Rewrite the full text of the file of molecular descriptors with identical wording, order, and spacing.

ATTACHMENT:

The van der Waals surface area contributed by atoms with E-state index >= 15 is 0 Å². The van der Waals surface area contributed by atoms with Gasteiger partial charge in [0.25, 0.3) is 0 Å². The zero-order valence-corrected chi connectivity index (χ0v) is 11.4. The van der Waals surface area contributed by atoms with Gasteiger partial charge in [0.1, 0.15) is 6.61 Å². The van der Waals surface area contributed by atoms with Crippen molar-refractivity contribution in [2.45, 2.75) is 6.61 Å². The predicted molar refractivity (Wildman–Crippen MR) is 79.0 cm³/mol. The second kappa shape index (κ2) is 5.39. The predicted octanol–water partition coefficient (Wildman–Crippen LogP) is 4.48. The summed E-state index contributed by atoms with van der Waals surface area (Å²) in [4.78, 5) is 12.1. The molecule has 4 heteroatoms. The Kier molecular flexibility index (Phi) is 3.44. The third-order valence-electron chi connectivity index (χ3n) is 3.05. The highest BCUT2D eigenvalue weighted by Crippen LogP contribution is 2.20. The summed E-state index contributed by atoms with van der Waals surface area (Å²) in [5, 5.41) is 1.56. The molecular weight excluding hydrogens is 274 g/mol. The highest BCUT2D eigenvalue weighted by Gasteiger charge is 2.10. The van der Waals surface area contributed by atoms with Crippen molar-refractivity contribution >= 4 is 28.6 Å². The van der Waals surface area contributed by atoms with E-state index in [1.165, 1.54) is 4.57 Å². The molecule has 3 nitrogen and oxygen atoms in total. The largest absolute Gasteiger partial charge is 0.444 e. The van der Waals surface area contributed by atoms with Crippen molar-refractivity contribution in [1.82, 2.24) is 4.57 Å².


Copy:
The van der Waals surface area contributed by atoms with E-state index >= 15 is 0 Å². The van der Waals surface area contributed by atoms with Gasteiger partial charge in [0.25, 0.3) is 0 Å². The zero-order valence-corrected chi connectivity index (χ0v) is 11.4. The van der Waals surface area contributed by atoms with Gasteiger partial charge in [0.1, 0.15) is 6.61 Å². The van der Waals surface area contributed by atoms with Crippen molar-refractivity contribution in [2.45, 2.75) is 6.61 Å². The predicted molar refractivity (Wildman–Crippen MR) is 79.0 cm³/mol. The second kappa shape index (κ2) is 5.39. The predicted octanol–water partition coefficient (Wildman–Crippen LogP) is 4.48. The summed E-state index contributed by atoms with van der Waals surface area (Å²) in [4.78, 5) is 12.1. The molecule has 4 heteroatoms. The Kier molecular flexibility index (Phi) is 3.44. The third-order valence-electron chi connectivity index (χ3n) is 3.05. The highest BCUT2D eigenvalue weighted by Crippen LogP contribution is 2.20. The summed E-state index contributed by atoms with van der Waals surface area (Å²) in [5, 5.41) is 1.56. The molecular weight excluding hydrogens is 274 g/mol. The highest BCUT2D eigenvalue weighted by Gasteiger charge is 2.10. The van der Waals surface area contributed by atoms with Crippen molar-refractivity contribution >= 4 is 28.6 Å². The van der Waals surface area contributed by atoms with E-state index in [1.165, 1.54) is 4.57 Å². The molecule has 3 nitrogen and oxygen atoms in total. The largest absolute Gasteiger partial charge is 0.444 e. The van der Waals surface area contributed by atoms with Crippen molar-refractivity contribution in [1.82, 2.24) is 4.57 Å².